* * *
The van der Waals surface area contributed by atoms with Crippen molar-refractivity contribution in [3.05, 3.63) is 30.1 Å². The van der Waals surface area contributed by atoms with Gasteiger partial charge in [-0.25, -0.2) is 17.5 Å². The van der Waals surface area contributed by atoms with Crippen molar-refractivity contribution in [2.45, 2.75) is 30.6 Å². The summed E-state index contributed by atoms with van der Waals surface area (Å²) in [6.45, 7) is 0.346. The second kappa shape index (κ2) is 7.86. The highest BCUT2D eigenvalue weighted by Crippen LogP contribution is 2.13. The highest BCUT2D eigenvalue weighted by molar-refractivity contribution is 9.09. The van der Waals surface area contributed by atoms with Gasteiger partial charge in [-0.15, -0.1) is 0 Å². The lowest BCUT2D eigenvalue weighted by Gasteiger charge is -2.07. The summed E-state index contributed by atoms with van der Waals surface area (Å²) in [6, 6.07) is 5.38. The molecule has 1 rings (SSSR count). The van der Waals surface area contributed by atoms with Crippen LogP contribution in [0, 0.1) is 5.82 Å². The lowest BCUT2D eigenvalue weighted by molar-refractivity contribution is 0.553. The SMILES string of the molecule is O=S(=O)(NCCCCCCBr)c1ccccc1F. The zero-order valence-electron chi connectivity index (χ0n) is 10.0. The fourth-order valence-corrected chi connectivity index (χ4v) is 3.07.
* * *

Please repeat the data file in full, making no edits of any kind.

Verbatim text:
The van der Waals surface area contributed by atoms with Crippen molar-refractivity contribution in [3.05, 3.63) is 30.1 Å². The van der Waals surface area contributed by atoms with Gasteiger partial charge in [-0.25, -0.2) is 17.5 Å². The van der Waals surface area contributed by atoms with Crippen molar-refractivity contribution in [2.45, 2.75) is 30.6 Å². The summed E-state index contributed by atoms with van der Waals surface area (Å²) in [6.45, 7) is 0.346. The second kappa shape index (κ2) is 7.86. The highest BCUT2D eigenvalue weighted by Crippen LogP contribution is 2.13. The highest BCUT2D eigenvalue weighted by molar-refractivity contribution is 9.09. The van der Waals surface area contributed by atoms with Gasteiger partial charge in [-0.15, -0.1) is 0 Å². The lowest BCUT2D eigenvalue weighted by Gasteiger charge is -2.07. The summed E-state index contributed by atoms with van der Waals surface area (Å²) in [6, 6.07) is 5.38. The molecule has 1 rings (SSSR count). The van der Waals surface area contributed by atoms with Crippen LogP contribution in [0, 0.1) is 5.82 Å². The lowest BCUT2D eigenvalue weighted by molar-refractivity contribution is 0.553. The SMILES string of the molecule is O=S(=O)(NCCCCCCBr)c1ccccc1F. The zero-order valence-electron chi connectivity index (χ0n) is 10.0. The fourth-order valence-corrected chi connectivity index (χ4v) is 3.07.